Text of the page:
How To Proactively Plan To Reduce the Impact of Caring For Elderly Family Members

After Dad died someone needed to step into his shoes to care for Mom. As the daughter with a large house, older kids and a stable income, this responsibility has fallen to me. COVID made it nearly impossible to find a qualified caregiver and it also highlighted the risks of assisted living facilities. Thus, for the foreseeable future, my 80 year- old mother will be living with me. While having Mom at home brings many blessings, it also brings stressors – like impacts on my time and income, impacts on my relationships with my kids and friends, and honestly, somedays there are serious impacts on my level of patience. While much has

been written about our nation’s need to help young mothers in the workplace, it is becoming increasingly important to talk about the crisis facing the other end of the spectrum: America’s working daughters, many of whom are also mothers.


According to the 2010 Census, there were 44 million unpaid eldercare providers work in the U.S. With the impact of the Silver Tsunami – 90 million Americans hitting retirement age in 2016 and beyond - this number will only increase. The impact on working daughters is significant. In addition to lost wages, Social Security and retirement benefits drop when women earn less due to caregiving responsibilities. And that’s only for the women who are fortunate enough to stay in their current positions. Many must quit their jobs or take less demanding, lower-paying work so that they can care for their elderly family members. Unfortunately, without a good understanding of their parent’s resources, many caregivers end up paying out of their own pockets to care for parents.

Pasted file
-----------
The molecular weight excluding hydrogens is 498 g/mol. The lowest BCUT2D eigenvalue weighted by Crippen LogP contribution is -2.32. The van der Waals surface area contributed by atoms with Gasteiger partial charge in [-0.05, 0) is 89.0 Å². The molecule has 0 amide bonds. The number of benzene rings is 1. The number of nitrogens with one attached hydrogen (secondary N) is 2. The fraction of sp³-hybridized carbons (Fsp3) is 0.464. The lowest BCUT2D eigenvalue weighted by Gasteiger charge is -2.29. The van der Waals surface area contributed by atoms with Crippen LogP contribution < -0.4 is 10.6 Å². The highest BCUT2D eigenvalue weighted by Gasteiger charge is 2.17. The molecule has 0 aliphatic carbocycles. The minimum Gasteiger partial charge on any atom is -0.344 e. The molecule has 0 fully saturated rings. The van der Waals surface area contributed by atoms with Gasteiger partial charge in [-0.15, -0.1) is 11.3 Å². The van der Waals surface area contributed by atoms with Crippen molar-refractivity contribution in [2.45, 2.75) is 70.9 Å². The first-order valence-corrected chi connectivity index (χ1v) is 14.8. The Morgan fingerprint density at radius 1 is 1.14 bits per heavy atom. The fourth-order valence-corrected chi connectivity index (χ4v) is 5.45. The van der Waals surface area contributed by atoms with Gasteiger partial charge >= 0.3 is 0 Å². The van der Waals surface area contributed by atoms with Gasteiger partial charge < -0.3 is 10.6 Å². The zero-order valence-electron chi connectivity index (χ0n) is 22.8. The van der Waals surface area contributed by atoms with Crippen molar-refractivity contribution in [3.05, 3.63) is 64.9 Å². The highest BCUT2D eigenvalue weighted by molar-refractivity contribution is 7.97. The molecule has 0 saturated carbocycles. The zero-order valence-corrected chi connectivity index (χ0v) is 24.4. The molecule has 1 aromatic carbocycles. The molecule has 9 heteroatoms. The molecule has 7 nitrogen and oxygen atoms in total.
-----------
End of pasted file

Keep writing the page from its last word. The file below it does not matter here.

By planning in advance, you can mitigate the risk that caregiving an elderly parent will have on your family.


It begins with getting comfortable talking with your parents (or your children if you are in the senior generation), openly and honestly about late in life care. When families work together there doesn’t need to be a burden, but instead the whole family can create a plan that most effectively uses the family’s resources to create an outcome that supports everyone. At Treveri Law, PC, we can help your family mediate and facilitate this conversation if necessary. This is what sets us apart from other lawyers in the community who are typically only focused on creating legal documents to pass on financial assets after you (or senior family members) die.


When done this way, estate planning is not just for the wealthy; it’s for all families that want to work together to use their resources in support of intergenerational well-being. Call us today at 505-835-6580.

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